Laws to smooth DTV moves

A NEW definition of datacasting and a smoother transition to digital television for both industry and consumers are the key aims of new legislation introduced by the Federal Government.

New datacasting legislation distinguishes between broadcasting and datacasting, and should help to ensure that datacasting services are differentiated from traditional TV broadcasting.

Datacasters will not be able to provide content in genres commonly regarded as free to air TV, such as drama and lifestyle programs, but will be allowed to provide extracts of up to ten minutes of such programs.

News, sports news, financial, market and business information and weather may be provided in ten minute headline bulletins or as individual stories of any length provided the stories are only available to a viewer by selecting from a menu on the screen.

Outside these genres, datacasters will be able to provide material such as educational programs without restriction.

The Australian Broadcasting Authority will oversee a licensing regime for datacasters.

New legislation extending the digital conversion framework agreed by Parliament in 1998 stipulates free to air broadcasters must offer both high definition digital (HDTV) and standard definition digital (SDTV) broadcasts.

Commercial and national free to air TV broadcasters will be required to provide a SDTV simulcast of their analogue services at all times, in addition to meeting HDTV quota requirements, to ensure consumers have the option of purchasing low cost standard definition TVs and set top boxes.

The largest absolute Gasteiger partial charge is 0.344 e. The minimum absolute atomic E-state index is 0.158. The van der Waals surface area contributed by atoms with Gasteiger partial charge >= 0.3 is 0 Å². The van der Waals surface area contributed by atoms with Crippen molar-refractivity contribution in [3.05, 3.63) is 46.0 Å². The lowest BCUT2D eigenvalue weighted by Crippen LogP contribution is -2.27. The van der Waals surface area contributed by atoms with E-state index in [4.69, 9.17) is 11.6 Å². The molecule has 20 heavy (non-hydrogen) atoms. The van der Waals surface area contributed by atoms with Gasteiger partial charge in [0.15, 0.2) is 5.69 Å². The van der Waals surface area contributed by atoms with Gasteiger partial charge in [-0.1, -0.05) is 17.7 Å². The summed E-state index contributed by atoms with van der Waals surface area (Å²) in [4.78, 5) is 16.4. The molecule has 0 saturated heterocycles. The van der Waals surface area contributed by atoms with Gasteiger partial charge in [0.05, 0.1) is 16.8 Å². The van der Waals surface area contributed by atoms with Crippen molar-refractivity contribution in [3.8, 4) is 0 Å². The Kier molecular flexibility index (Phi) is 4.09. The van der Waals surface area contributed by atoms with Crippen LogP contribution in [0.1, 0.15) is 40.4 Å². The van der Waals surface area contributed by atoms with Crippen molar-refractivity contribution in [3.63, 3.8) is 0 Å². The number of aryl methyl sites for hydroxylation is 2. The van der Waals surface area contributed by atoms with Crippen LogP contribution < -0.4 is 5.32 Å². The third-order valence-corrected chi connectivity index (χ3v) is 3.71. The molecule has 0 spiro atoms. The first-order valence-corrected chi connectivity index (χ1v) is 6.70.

Within two years of the commencement of SDTV digital transmissions, commercial and national broadcasters will need to provide at least twenty hours per week of HDTV material.

Free to air broadcasters will have the option of providing digital enhancements to their main simulcast programs, as long as there is direct linkage between the enhancement and the main program material.

Minister for Communications Senator Alston said consumers would be able to choose between different types of TV viewing to suit their needs and budget “with HDTV providing the very high quality pictures or cheaper SDTV viewing which will, nevertheless, offer the new services available.”

The analogue broadcasting network will be completely shut down by 2008 – by which stage both SDTV and HDTV digital TV sets should be more affordably priced.

Channel Nine commercial production manager Rex Ranieri said the transition from traditional broadcasting to digital broad-casting would occur in a similar way to the advent of colour TV.

Mr Ranieri said the cost of digital TV sets would very rapidly drop to a level affordable to most consumers.

“I’ve been in the TV industry for twenty-eight years and witnessed the introduction of colour TV,” Mr Ranieri said.

“The prevailing attitude by doomsayers was that no-one would be able to afford a colour TV set.

“Other countries converted sooner than Australia and we did so at a phenomenal rate.

“Current debate over digital conversion consumer issues are political red herrings. I am confident it is much ado about nothing.”

Mr Ranieri said the beauty of HDTV was in its enhancement of the home theatre experience.

“It makes home theatre as it was intended to be – like being at the cinema. The demonstrations I’ve seen of HDTV have been quite stunning,” he said.

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